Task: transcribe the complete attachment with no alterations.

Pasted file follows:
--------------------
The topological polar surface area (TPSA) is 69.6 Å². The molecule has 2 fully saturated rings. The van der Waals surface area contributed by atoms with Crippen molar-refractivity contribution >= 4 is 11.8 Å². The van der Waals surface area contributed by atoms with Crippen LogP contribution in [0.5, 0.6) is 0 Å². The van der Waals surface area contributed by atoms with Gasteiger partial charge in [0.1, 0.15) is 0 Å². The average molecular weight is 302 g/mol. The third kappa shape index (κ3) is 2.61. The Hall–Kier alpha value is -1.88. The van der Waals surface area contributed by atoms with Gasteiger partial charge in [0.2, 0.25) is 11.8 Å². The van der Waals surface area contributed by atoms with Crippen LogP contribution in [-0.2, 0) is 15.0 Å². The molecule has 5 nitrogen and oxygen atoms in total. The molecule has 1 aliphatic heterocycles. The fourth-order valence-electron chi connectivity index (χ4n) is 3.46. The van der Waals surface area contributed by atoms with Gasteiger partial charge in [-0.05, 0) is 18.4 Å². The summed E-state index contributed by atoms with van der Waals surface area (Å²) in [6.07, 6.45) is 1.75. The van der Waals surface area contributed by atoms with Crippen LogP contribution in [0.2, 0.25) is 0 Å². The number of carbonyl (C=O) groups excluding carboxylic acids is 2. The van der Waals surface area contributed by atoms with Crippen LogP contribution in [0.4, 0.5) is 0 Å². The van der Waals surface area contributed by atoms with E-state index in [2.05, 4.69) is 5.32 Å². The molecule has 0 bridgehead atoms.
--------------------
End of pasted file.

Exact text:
The topological polar surface area (TPSA) is 69.6 Å². The molecule has 2 fully saturated rings. The van der Waals surface area contributed by atoms with Crippen molar-refractivity contribution >= 4 is 11.8 Å². The van der Waals surface area contributed by atoms with Crippen LogP contribution in [0.5, 0.6) is 0 Å². The van der Waals surface area contributed by atoms with Gasteiger partial charge in [0.1, 0.15) is 0 Å². The average molecular weight is 302 g/mol. The third kappa shape index (κ3) is 2.61. The Hall–Kier alpha value is -1.88. The van der Waals surface area contributed by atoms with Gasteiger partial charge in [0.2, 0.25) is 11.8 Å². The van der Waals surface area contributed by atoms with Crippen LogP contribution in [-0.2, 0) is 15.0 Å². The molecule has 5 nitrogen and oxygen atoms in total. The molecule has 1 aliphatic heterocycles. The fourth-order valence-electron chi connectivity index (χ4n) is 3.46. The van der Waals surface area contributed by atoms with Gasteiger partial charge in [-0.05, 0) is 18.4 Å². The summed E-state index contributed by atoms with van der Waals surface area (Å²) in [6.07, 6.45) is 1.75. The van der Waals surface area contributed by atoms with Crippen LogP contribution in [0.2, 0.25) is 0 Å². The number of carbonyl (C=O) groups excluding carboxylic acids is 2. The van der Waals surface area contributed by atoms with Crippen LogP contribution in [0.4, 0.5) is 0 Å². The van der Waals surface area contributed by atoms with E-state index in [2.05, 4.69) is 5.32 Å². The molecule has 0 bridgehead atoms.